The biological utility, biodiversity, and cultural diversity indicator measures for Major Habitat Types are shown in the Table. The relative rankings of each Major Habitat Type for each of the three utility value categories are shown in Figure 1. A more detailed study presenting analysis at a higher level of resolution (i.e., the aggregate ecoregion and base ecoregion levels) is planned. Although not shown here, measures of biological utility value are generally correlated with those of element biodiversity, including estimated of species richness and endemism, which were made preliminarily by expert groups at the BSP biodiversity priority setting workshop in Miami in October. The data in the table allow further comparison of variables representing the three utility value categories, indigenous cultural diversity (number of distinct indigenous populations), and biodiversity in terms of habitat diversity within Major Habitat Types (Number of Base Ecoregions). The comparisons of most interest to us here, the relationships between the types of diversity - biological and cultural - and between cultural diversity and biological utility, show strong positive correlation (Figure 2). Mangroves are the only habitat type diverging markedly from this pattern by having far fewer indigenous populations than expected. This perhaps should not be surprising since the coastal location and inhabitability of mangroves makes their mapped distributions least likely to overlap with those of indigenous populations.

Behind these data, there are a number of interesting patterns for various smaller scale ecoregion units. For example, it is apparent that among ecoregions consisting of tropical moist forest, those of the Amazon Basin, in addition to being the most species rich, score highest in biological utility value while supporting the largest number of indigenous populations (with 334, or over two-thirds of the total diversity recorded for all of Latin America). Yet Tropical Dry Forests, which often are overlooked for their conservation value, are hardly lacking in cultural and biological diversity overall, or in interesting ecoregional patterns. In total, 89 indigenous groups were recorded for tropical dry forests in Latin America. While not having nearly as high value on the basis on indicators affected primarily by rainfall, such as carbon storage and net primary production, dry forests are nonetheless relatively rich in genetic resources. The aggregate ecoregion unit encompassed by Mexican dry forests is particularly noteworthy in this regard. This "ecosystem" not only supports a relatively high indigenous cultural diversity (about 30 distinct groups), albeit much of its assimilated or displaced, it also represents one of the world's most important repositories of genetic resources. Its forest tree genetic resources rival that of any tropical moist forest region. Even more significantly, its crop plant genetic resources, which include wild relatives of maize (Zea maize), cotton (Gossupium spp.) peppers (Capsicum spp.), and squash (Cucurbita spp.), are the basis of some of the world's most valuable commercial crops. Thus our results show that even within a major habitat type such as dry forests, biological diversity, both of utility and non-utility, and indigenous cultural diversity seems to be highly correlated. In this instance, protecting the integrity of ecosystems containing the biological diversity most important to the food security of present and future generations, could simultaneously maximize the protection of indigenous cultural diversity.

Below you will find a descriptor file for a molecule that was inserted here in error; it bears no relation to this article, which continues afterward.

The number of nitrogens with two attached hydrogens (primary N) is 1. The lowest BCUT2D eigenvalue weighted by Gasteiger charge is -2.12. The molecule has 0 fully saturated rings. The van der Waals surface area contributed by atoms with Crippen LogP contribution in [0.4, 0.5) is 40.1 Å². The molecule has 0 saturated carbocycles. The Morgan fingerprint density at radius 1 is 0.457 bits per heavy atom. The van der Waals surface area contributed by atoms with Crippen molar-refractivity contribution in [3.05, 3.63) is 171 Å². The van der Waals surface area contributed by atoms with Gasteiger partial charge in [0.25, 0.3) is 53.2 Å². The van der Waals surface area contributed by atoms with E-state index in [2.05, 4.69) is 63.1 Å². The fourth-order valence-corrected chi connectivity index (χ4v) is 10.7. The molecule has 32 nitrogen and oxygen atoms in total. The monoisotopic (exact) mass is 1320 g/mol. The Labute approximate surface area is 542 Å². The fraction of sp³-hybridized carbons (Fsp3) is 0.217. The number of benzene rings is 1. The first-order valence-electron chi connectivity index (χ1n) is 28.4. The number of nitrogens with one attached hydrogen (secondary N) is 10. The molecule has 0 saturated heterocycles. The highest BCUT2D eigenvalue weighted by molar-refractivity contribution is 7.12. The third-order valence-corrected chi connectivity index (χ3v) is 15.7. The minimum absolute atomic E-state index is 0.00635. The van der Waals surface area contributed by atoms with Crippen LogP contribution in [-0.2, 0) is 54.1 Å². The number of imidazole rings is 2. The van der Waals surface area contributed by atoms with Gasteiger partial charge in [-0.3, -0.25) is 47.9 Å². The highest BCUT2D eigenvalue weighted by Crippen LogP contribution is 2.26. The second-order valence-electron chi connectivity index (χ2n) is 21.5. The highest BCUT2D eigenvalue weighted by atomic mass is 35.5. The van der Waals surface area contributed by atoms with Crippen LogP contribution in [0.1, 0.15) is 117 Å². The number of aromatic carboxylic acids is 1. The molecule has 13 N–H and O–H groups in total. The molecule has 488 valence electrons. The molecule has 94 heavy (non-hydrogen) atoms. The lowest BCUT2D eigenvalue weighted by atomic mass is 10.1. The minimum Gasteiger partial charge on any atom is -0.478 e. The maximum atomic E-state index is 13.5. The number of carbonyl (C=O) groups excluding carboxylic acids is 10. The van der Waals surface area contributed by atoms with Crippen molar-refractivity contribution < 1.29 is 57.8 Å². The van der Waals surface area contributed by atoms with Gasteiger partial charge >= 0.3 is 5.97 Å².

We were frankly surprised to find such a strong correlation between biological diversity utility value and cultural diversity, especially since our utility indicators are based on value from a global or regional, but not local use perspective. We will be continuing our research to see how these patterns hold up at a higher level of ecogeographic resolution. Certainly the occurrence of a large number of indigenous groups, whose use of biological diversity is probably as proportionately diverse, is an automatic expression of high utility value for an ecosystem. However, why should such ecosystem also rank high in utility measures based on an industrial society perspective?

Considering some basic ecological and co-evolutionary principles, the correspondence may not be so surprising. For cultures dependent entirely on biological resources the possibilities for diversification and coexistence should, in theory, be greatest where the resource base is richest. Biotic richness, in this regard has two major components, productivity, such as that measured by net primary production (essentially the rate of accumulation of plant biomass), and diversity, primarily in the form of the variety of biological resource of exploit. Thus as ecologists have found in studying the distribution and abundance of plants and animals, species diversity tends to increase with habitat diversity and increasing productivity or energy flow through an ecosystem. The theoretical explanation is that there are lower limits to population size and upper limits to niche overlap for species persistence. Therefore the higher the productivity and diversity of a habitat, the greater the opportunity for biological diversification; and the same may hold for indigenous cultures.

However, there is an additional explanation for these patterns. Stanford anthropologist William Durham, an expert on historical land use conflicts involving indigenous people, leans toward a cultural competitive exclusion explanation. Colonizing European population are likely to have displaced indigenous populations disproportionately from preferred "European-like" habitats (such as scrubland and savannah-woodland) - leaving rainforests to the last!

Whatever the causative agent, the results of our analysis show that contemporary industrial society and indigenous societies may be more interdependent than is often appreciated. If the results of this analysis hold up after further study, they will help confirm scientifically what perhaps most know intuitively: all societies are mutually interdependent with each other and on natural ecosystems, and this interdepdency crosses all spatial and temporal scales.